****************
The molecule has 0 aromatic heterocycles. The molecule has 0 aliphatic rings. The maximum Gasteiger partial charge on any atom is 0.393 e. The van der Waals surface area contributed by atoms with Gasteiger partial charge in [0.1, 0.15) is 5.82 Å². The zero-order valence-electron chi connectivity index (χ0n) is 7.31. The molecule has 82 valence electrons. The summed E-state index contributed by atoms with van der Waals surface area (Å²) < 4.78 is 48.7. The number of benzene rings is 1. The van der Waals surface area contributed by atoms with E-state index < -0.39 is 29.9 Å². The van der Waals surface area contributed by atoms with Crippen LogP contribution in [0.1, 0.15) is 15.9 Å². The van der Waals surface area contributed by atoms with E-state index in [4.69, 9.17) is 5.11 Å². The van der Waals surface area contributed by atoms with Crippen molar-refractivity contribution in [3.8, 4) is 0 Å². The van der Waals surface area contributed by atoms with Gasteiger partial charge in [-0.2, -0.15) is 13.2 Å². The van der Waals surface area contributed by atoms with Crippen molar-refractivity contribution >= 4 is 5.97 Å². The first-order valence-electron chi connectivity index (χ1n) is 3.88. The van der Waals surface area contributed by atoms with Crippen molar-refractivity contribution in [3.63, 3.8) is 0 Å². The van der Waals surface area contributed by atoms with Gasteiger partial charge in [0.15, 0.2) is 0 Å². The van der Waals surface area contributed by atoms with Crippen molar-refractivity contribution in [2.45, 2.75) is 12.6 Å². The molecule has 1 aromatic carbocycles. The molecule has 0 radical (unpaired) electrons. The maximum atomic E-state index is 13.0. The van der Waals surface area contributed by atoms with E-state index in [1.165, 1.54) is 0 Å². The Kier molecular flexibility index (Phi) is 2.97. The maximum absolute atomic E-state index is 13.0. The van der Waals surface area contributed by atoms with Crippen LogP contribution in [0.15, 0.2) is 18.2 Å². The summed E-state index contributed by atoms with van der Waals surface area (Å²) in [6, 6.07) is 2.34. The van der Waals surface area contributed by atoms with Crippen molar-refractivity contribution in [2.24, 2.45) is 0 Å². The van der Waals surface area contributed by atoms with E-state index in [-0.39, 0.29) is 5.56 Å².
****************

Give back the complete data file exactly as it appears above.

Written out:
The molecule has 0 aromatic heterocycles. The molecule has 0 aliphatic rings. The maximum Gasteiger partial charge on any atom is 0.393 e. The van der Waals surface area contributed by atoms with Gasteiger partial charge in [0.1, 0.15) is 5.82 Å². The zero-order valence-electron chi connectivity index (χ0n) is 7.31. The molecule has 82 valence electrons. The summed E-state index contributed by atoms with van der Waals surface area (Å²) < 4.78 is 48.7. The number of benzene rings is 1. The van der Waals surface area contributed by atoms with E-state index < -0.39 is 29.9 Å². The van der Waals surface area contributed by atoms with Crippen LogP contribution in [0.1, 0.15) is 15.9 Å². The van der Waals surface area contributed by atoms with E-state index in [4.69, 9.17) is 5.11 Å². The van der Waals surface area contributed by atoms with Crippen molar-refractivity contribution in [3.8, 4) is 0 Å². The van der Waals surface area contributed by atoms with Gasteiger partial charge in [-0.2, -0.15) is 13.2 Å². The van der Waals surface area contributed by atoms with Crippen molar-refractivity contribution >= 4 is 5.97 Å². The first-order valence-electron chi connectivity index (χ1n) is 3.88. The van der Waals surface area contributed by atoms with Crippen molar-refractivity contribution in [3.63, 3.8) is 0 Å². The van der Waals surface area contributed by atoms with Gasteiger partial charge in [0.15, 0.2) is 0 Å². The van der Waals surface area contributed by atoms with Crippen molar-refractivity contribution in [2.45, 2.75) is 12.6 Å². The molecule has 1 aromatic carbocycles. The molecule has 0 radical (unpaired) electrons. The maximum atomic E-state index is 13.0. The van der Waals surface area contributed by atoms with E-state index in [1.165, 1.54) is 0 Å². The Kier molecular flexibility index (Phi) is 2.97. The maximum absolute atomic E-state index is 13.0. The van der Waals surface area contributed by atoms with Crippen LogP contribution in [0.15, 0.2) is 18.2 Å². The summed E-state index contributed by atoms with van der Waals surface area (Å²) in [6, 6.07) is 2.34. The van der Waals surface area contributed by atoms with Crippen molar-refractivity contribution in [2.24, 2.45) is 0 Å². The van der Waals surface area contributed by atoms with E-state index in [-0.39, 0.29) is 5.56 Å².